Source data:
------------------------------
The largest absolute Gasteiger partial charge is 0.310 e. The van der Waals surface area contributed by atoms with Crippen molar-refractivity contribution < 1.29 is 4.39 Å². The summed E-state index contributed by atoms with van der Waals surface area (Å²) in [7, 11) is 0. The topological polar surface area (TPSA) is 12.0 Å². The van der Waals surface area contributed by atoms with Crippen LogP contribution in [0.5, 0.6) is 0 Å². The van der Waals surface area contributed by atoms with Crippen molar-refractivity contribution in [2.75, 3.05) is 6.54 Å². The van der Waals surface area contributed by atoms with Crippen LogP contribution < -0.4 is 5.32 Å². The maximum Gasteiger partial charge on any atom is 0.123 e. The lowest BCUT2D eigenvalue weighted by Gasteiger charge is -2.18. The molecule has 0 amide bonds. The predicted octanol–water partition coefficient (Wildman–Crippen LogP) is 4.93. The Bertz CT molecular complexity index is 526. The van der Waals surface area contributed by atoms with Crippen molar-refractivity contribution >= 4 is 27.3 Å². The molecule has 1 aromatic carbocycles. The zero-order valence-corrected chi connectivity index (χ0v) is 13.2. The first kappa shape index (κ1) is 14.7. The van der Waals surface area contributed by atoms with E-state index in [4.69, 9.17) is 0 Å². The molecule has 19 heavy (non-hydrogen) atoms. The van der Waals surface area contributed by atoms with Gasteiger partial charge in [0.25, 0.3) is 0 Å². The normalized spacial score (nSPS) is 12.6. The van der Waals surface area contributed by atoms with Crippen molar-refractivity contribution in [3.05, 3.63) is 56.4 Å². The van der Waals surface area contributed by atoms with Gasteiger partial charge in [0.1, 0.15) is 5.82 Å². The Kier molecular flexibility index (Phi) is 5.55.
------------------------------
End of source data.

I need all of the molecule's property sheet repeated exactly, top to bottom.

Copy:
The largest absolute Gasteiger partial charge is 0.310 e. The van der Waals surface area contributed by atoms with Crippen molar-refractivity contribution < 1.29 is 4.39 Å². The summed E-state index contributed by atoms with van der Waals surface area (Å²) in [7, 11) is 0. The topological polar surface area (TPSA) is 12.0 Å². The van der Waals surface area contributed by atoms with Crippen LogP contribution in [0.5, 0.6) is 0 Å². The van der Waals surface area contributed by atoms with Crippen molar-refractivity contribution in [2.75, 3.05) is 6.54 Å². The van der Waals surface area contributed by atoms with Crippen LogP contribution < -0.4 is 5.32 Å². The maximum Gasteiger partial charge on any atom is 0.123 e. The lowest BCUT2D eigenvalue weighted by Gasteiger charge is -2.18. The molecule has 0 amide bonds. The predicted octanol–water partition coefficient (Wildman–Crippen LogP) is 4.93. The Bertz CT molecular complexity index is 526. The van der Waals surface area contributed by atoms with Crippen molar-refractivity contribution >= 4 is 27.3 Å². The molecule has 1 aromatic carbocycles. The zero-order valence-corrected chi connectivity index (χ0v) is 13.2. The first kappa shape index (κ1) is 14.7. The van der Waals surface area contributed by atoms with E-state index in [4.69, 9.17) is 0 Å². The molecule has 19 heavy (non-hydrogen) atoms. The van der Waals surface area contributed by atoms with Gasteiger partial charge in [0.25, 0.3) is 0 Å². The normalized spacial score (nSPS) is 12.6. The van der Waals surface area contributed by atoms with Crippen molar-refractivity contribution in [3.05, 3.63) is 56.4 Å². The van der Waals surface area contributed by atoms with Gasteiger partial charge in [0.1, 0.15) is 5.82 Å². The Kier molecular flexibility index (Phi) is 5.55.